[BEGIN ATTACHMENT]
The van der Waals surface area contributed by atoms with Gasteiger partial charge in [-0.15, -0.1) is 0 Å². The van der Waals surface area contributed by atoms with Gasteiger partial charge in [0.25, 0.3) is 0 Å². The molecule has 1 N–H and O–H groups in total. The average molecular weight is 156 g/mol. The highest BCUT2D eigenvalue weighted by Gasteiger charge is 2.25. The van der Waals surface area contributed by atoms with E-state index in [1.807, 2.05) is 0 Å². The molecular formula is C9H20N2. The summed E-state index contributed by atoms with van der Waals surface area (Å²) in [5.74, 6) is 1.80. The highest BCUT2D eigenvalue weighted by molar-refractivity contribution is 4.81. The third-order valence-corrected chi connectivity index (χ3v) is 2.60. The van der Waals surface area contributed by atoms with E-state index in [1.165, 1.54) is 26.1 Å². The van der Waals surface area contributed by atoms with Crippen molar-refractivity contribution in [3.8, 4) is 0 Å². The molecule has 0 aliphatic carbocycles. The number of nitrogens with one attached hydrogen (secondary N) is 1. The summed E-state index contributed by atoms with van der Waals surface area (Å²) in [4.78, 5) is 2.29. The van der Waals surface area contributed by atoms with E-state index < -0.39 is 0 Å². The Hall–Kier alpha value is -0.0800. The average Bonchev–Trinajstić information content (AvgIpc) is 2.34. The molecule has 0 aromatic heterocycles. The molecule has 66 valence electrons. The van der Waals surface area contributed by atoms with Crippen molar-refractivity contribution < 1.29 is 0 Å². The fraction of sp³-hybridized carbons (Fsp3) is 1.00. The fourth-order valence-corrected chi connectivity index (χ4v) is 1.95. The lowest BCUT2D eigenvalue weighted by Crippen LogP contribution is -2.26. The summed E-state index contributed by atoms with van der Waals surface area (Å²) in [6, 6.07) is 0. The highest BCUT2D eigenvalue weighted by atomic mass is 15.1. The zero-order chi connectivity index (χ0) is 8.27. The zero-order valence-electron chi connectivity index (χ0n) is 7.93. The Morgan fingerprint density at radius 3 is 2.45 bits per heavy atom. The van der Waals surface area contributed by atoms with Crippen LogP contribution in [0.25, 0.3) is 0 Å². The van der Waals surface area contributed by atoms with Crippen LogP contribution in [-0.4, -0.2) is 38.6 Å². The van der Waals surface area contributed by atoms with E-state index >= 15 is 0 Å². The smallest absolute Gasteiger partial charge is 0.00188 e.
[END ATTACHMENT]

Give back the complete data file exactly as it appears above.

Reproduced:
The van der Waals surface area contributed by atoms with Gasteiger partial charge in [-0.15, -0.1) is 0 Å². The van der Waals surface area contributed by atoms with Gasteiger partial charge in [0.25, 0.3) is 0 Å². The molecule has 1 N–H and O–H groups in total. The average molecular weight is 156 g/mol. The highest BCUT2D eigenvalue weighted by Gasteiger charge is 2.25. The van der Waals surface area contributed by atoms with E-state index in [1.807, 2.05) is 0 Å². The molecular formula is C9H20N2. The summed E-state index contributed by atoms with van der Waals surface area (Å²) in [5.74, 6) is 1.80. The highest BCUT2D eigenvalue weighted by molar-refractivity contribution is 4.81. The third-order valence-corrected chi connectivity index (χ3v) is 2.60. The van der Waals surface area contributed by atoms with E-state index in [1.165, 1.54) is 26.1 Å². The van der Waals surface area contributed by atoms with Crippen molar-refractivity contribution in [3.8, 4) is 0 Å². The molecule has 0 aliphatic carbocycles. The number of nitrogens with one attached hydrogen (secondary N) is 1. The summed E-state index contributed by atoms with van der Waals surface area (Å²) in [4.78, 5) is 2.29. The van der Waals surface area contributed by atoms with E-state index < -0.39 is 0 Å². The Hall–Kier alpha value is -0.0800. The average Bonchev–Trinajstić information content (AvgIpc) is 2.34. The molecule has 0 aromatic heterocycles. The molecule has 66 valence electrons. The van der Waals surface area contributed by atoms with Crippen molar-refractivity contribution < 1.29 is 0 Å². The fraction of sp³-hybridized carbons (Fsp3) is 1.00. The fourth-order valence-corrected chi connectivity index (χ4v) is 1.95. The lowest BCUT2D eigenvalue weighted by Crippen LogP contribution is -2.26. The summed E-state index contributed by atoms with van der Waals surface area (Å²) in [6, 6.07) is 0. The highest BCUT2D eigenvalue weighted by atomic mass is 15.1. The zero-order chi connectivity index (χ0) is 8.27. The zero-order valence-electron chi connectivity index (χ0n) is 7.93. The Morgan fingerprint density at radius 3 is 2.45 bits per heavy atom. The van der Waals surface area contributed by atoms with Crippen LogP contribution in [0.25, 0.3) is 0 Å². The van der Waals surface area contributed by atoms with Crippen LogP contribution in [-0.4, -0.2) is 38.6 Å². The van der Waals surface area contributed by atoms with E-state index >= 15 is 0 Å². The smallest absolute Gasteiger partial charge is 0.00188 e.